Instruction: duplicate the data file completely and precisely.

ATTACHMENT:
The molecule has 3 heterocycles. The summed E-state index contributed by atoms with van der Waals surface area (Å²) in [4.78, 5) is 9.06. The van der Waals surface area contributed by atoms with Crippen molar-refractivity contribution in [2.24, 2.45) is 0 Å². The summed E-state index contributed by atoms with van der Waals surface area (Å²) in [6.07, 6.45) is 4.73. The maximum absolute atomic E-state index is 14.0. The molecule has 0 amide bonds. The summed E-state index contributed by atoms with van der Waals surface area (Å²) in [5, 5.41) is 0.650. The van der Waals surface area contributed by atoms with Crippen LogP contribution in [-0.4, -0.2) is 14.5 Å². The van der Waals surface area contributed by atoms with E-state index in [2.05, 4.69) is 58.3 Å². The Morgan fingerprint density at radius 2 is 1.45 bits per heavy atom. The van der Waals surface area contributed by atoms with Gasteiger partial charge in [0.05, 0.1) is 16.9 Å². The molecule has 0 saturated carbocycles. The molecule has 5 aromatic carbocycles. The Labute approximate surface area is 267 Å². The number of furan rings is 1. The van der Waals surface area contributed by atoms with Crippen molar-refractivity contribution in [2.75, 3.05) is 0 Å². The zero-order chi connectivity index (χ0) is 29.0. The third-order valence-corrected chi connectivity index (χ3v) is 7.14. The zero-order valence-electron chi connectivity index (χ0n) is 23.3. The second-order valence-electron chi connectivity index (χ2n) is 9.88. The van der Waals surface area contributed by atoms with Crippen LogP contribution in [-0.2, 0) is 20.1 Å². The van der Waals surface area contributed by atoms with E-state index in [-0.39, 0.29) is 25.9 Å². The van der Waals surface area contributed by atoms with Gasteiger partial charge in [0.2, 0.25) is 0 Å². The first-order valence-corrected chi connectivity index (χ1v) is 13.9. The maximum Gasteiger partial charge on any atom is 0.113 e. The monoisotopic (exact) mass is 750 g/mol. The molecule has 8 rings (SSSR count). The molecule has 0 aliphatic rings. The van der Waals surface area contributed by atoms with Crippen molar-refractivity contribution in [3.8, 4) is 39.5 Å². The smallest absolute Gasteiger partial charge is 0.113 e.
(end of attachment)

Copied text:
The molecule has 3 heterocycles. The summed E-state index contributed by atoms with van der Waals surface area (Å²) in [4.78, 5) is 9.06. The van der Waals surface area contributed by atoms with Crippen molar-refractivity contribution in [2.24, 2.45) is 0 Å². The summed E-state index contributed by atoms with van der Waals surface area (Å²) in [6.07, 6.45) is 4.73. The maximum absolute atomic E-state index is 14.0. The molecule has 0 amide bonds. The summed E-state index contributed by atoms with van der Waals surface area (Å²) in [5, 5.41) is 0.650. The van der Waals surface area contributed by atoms with Crippen LogP contribution in [-0.4, -0.2) is 14.5 Å². The van der Waals surface area contributed by atoms with E-state index in [2.05, 4.69) is 58.3 Å². The Morgan fingerprint density at radius 2 is 1.45 bits per heavy atom. The van der Waals surface area contributed by atoms with Gasteiger partial charge in [0.05, 0.1) is 16.9 Å². The molecule has 0 saturated carbocycles. The molecule has 5 aromatic carbocycles. The Labute approximate surface area is 267 Å². The number of furan rings is 1. The van der Waals surface area contributed by atoms with Crippen molar-refractivity contribution in [2.75, 3.05) is 0 Å². The zero-order chi connectivity index (χ0) is 29.0. The third-order valence-corrected chi connectivity index (χ3v) is 7.14. The zero-order valence-electron chi connectivity index (χ0n) is 23.3. The second-order valence-electron chi connectivity index (χ2n) is 9.88. The van der Waals surface area contributed by atoms with Crippen LogP contribution in [-0.2, 0) is 20.1 Å². The van der Waals surface area contributed by atoms with E-state index in [-0.39, 0.29) is 25.9 Å². The van der Waals surface area contributed by atoms with Gasteiger partial charge in [0.2, 0.25) is 0 Å². The first-order valence-corrected chi connectivity index (χ1v) is 13.9. The maximum Gasteiger partial charge on any atom is 0.113 e. The monoisotopic (exact) mass is 750 g/mol. The molecule has 8 rings (SSSR count). The molecule has 0 aliphatic rings. The van der Waals surface area contributed by atoms with Crippen molar-refractivity contribution in [3.8, 4) is 39.5 Å². The smallest absolute Gasteiger partial charge is 0.113 e.